Think about all the songs that have been written about love. You could go on and on naming song after song that is about the subject. Love, it seems, has been the favored muse of many a poet from ancient times through modernity. But, what is love (baby don’t hurt me, don’t hurt me, no more. When someone asks that question it is impossible for my mind not to repeat those words)? Ask anyone what love is, and odds are you will get a series of different answers.
We have butchered the word to such a point that our culture barely recognizes it. Love has become a thirty minute kissing show (or worse) on network television. Love has been reduced to its baser biological function. Love has become a quest to serve self. Love has become a mere convenience.
So again, what exactly is love? Well, actually, it is a great many things, and it is the antithesis of a great many things. In I Corinthians 13, the Apostle Paul describes pointedly what love is, along with what it is not. He constructs a vivid picture as to what the word means. The question is, how often do we think of love in the terms that he defines it? Sure, we have heard I Corinthians 13 read at a couple dozen weddings and we just think it to be a wonderful sentiment, then we eat some cake, throw some rice (do they still throw rice?), and go home.
So what if we take a look at I Corinthians 13, and see if we can do some reconstructive surgery on what it means to love as it relates to our marriages? For the next several weeks we will take one of Paul’s descriptors each week and elaborate on it.
Before we jump into Paul’s multifaceted definition of what love is, for today, let’s just notice how he lays the foundation first.
If I speak human or angelic languages
but do not have love,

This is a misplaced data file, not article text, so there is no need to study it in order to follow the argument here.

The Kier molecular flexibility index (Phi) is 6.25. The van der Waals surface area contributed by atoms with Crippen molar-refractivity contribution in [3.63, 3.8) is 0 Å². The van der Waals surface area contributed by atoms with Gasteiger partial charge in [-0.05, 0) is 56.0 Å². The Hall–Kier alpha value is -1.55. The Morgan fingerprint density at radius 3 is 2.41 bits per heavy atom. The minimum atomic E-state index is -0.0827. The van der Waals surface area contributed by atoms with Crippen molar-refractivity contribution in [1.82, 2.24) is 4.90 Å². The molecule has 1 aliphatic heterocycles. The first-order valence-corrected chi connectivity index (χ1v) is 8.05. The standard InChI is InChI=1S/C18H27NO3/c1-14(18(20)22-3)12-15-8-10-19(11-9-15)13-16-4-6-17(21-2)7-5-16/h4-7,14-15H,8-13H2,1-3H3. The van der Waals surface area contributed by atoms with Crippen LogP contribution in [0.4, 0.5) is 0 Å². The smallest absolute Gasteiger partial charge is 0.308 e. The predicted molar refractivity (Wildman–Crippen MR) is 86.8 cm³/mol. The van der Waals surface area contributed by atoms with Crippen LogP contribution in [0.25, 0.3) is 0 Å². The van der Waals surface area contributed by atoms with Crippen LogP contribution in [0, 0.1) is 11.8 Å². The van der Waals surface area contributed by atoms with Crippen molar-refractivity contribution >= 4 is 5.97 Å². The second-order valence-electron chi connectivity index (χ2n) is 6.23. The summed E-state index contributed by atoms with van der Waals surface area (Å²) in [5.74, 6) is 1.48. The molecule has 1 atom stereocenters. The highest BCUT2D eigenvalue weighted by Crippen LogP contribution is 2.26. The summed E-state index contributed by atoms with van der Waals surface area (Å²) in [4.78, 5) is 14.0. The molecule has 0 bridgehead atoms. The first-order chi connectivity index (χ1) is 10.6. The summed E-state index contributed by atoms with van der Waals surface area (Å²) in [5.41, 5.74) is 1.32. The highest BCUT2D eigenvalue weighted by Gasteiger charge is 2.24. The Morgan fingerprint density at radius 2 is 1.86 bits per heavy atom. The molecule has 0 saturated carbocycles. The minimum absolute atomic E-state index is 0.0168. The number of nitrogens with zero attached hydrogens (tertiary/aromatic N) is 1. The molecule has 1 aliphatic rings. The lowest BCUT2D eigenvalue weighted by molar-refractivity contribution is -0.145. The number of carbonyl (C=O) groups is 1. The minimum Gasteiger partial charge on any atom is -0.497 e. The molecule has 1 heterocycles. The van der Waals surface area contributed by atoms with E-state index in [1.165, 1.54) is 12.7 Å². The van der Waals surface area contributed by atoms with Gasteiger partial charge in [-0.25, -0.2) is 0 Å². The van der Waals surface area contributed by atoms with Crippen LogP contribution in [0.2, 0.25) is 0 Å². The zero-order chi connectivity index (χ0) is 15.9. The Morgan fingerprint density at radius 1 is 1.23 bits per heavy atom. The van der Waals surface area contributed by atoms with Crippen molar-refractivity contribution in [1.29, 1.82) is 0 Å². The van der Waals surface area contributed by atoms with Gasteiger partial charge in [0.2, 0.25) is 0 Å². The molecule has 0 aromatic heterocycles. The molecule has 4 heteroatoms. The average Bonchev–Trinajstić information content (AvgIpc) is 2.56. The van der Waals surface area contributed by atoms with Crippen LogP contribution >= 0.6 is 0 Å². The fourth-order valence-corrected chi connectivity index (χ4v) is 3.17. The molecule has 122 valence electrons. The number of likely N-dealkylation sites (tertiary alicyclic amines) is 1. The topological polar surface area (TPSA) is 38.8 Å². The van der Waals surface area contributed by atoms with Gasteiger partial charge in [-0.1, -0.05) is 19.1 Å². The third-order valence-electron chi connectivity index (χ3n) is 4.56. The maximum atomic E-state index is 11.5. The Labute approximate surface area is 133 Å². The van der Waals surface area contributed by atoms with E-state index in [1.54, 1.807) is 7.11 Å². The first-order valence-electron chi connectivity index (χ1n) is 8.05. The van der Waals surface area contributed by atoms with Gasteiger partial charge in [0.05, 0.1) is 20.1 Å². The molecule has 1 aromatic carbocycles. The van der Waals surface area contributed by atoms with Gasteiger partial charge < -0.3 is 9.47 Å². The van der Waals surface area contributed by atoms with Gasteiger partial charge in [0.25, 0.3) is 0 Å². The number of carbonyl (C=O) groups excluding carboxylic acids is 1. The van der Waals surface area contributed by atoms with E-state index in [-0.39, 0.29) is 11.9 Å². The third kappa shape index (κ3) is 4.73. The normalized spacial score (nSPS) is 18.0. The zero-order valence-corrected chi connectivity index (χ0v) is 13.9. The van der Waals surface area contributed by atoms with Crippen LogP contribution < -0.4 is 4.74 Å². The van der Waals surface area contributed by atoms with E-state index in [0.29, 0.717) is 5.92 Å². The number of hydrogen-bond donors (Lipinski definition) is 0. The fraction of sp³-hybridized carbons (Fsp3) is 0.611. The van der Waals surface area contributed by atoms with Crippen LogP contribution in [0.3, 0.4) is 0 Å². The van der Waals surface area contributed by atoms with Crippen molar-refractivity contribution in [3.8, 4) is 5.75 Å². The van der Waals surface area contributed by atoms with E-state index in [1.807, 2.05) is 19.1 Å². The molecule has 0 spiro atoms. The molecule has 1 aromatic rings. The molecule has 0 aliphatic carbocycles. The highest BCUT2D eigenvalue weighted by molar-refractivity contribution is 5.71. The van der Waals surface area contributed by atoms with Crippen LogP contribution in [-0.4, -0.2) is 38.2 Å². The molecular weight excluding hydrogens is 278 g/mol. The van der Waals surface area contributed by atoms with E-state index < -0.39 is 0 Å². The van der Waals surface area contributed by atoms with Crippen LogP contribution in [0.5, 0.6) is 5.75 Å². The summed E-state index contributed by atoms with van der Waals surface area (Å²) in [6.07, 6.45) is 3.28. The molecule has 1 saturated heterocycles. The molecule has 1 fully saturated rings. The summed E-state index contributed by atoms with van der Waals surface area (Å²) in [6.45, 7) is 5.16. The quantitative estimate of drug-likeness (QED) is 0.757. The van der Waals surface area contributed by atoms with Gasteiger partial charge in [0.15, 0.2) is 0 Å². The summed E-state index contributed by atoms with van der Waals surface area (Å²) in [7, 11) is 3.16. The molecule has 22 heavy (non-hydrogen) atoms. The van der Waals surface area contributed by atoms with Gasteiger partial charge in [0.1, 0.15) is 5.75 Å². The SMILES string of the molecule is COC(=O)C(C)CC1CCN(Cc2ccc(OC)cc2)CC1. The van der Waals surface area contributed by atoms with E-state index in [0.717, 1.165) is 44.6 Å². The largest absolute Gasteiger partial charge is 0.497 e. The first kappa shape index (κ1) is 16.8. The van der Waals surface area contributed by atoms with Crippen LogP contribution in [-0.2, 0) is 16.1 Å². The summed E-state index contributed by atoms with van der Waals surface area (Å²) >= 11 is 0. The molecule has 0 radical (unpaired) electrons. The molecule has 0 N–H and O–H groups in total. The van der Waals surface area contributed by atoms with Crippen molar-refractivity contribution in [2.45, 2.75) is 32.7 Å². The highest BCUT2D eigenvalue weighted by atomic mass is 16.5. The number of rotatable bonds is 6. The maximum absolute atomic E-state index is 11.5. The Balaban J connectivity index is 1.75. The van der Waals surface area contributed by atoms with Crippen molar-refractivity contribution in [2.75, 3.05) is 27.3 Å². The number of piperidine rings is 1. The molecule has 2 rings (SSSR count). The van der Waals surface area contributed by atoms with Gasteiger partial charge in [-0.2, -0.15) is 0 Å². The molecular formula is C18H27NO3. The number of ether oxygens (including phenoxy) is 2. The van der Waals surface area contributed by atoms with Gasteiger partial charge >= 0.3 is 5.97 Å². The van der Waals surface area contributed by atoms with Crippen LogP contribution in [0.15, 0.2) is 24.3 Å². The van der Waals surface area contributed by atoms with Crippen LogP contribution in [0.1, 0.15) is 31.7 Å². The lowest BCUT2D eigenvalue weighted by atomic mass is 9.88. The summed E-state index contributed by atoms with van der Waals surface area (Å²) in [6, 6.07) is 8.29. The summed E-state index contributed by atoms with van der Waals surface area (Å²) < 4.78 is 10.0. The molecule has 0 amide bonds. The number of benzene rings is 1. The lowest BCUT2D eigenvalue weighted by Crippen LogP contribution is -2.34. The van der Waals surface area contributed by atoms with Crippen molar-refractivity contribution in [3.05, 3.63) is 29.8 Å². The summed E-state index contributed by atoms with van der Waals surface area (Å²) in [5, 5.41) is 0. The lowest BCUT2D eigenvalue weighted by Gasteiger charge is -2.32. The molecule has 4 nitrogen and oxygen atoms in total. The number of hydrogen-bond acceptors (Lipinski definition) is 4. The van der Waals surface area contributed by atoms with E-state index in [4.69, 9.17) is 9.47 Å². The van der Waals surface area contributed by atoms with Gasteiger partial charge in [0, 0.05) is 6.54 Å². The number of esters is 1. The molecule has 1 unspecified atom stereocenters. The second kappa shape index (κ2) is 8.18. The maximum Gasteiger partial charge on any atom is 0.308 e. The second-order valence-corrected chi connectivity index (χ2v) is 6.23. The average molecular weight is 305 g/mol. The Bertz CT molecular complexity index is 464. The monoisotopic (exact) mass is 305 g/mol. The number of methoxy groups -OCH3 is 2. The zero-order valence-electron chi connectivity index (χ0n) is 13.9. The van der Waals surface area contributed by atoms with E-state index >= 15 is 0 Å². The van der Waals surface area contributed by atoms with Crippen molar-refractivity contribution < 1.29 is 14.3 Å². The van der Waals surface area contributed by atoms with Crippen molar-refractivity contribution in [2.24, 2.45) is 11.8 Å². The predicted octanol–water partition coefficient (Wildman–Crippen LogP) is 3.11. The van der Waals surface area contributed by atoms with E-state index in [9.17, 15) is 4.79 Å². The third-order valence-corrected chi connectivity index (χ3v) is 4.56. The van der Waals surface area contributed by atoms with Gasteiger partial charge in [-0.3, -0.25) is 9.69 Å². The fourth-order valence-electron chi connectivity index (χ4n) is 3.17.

I am a sounding gong or a clanging cymbal.
If I have the gift of prophecy
and understand all mysteries
and all knowledge,
and if I have all faith
so that I can move mountains
but do not have love, I am nothing.
And if I donate all my goods to feed the poor,
and if I give my body in order to boast
but do not have love, I gain nothing.
First, we should notice that talk is cheap. We might tell our spouse nice things, and how much we love them (which we should), but it doesn’t stop there. Love is active. When we love our spouse we do things for them. Our actions provide evidence that our words are true. If we say we love our spouse, but our lives don’t reflect that, then we are simply making noise.
Second, we may know exactly how to love our spouse and meet their needs, but it mustn’t stop there. Knowing is not the same as doing, is it? We may know our partner inside and out. We may know their likes, disgusts, passions, and dreams, but if we do not follow through in showing them that we love them the knowledge really does nothing.
Last, what are our motivations? Do we do things for our spouse in order to get? Are we serving them in order to get them to do something for us? That isn’t love. That is manipulation! Love serves because it solely seeks to bring benefit to the object of its affection. Love is not an exercise in self gratification. It is an exercise in denying the self.
In these few verses leading up to defining what love is, Paul clues us into two very important details. When it comes to love, application is everything. It isn’t enough to say we love someone or know how to love someone. We have to turn our words into actions. We also must know that love is about serving. There we have it. Love is about, action and service.
Walk good. Live wise. Be blessed.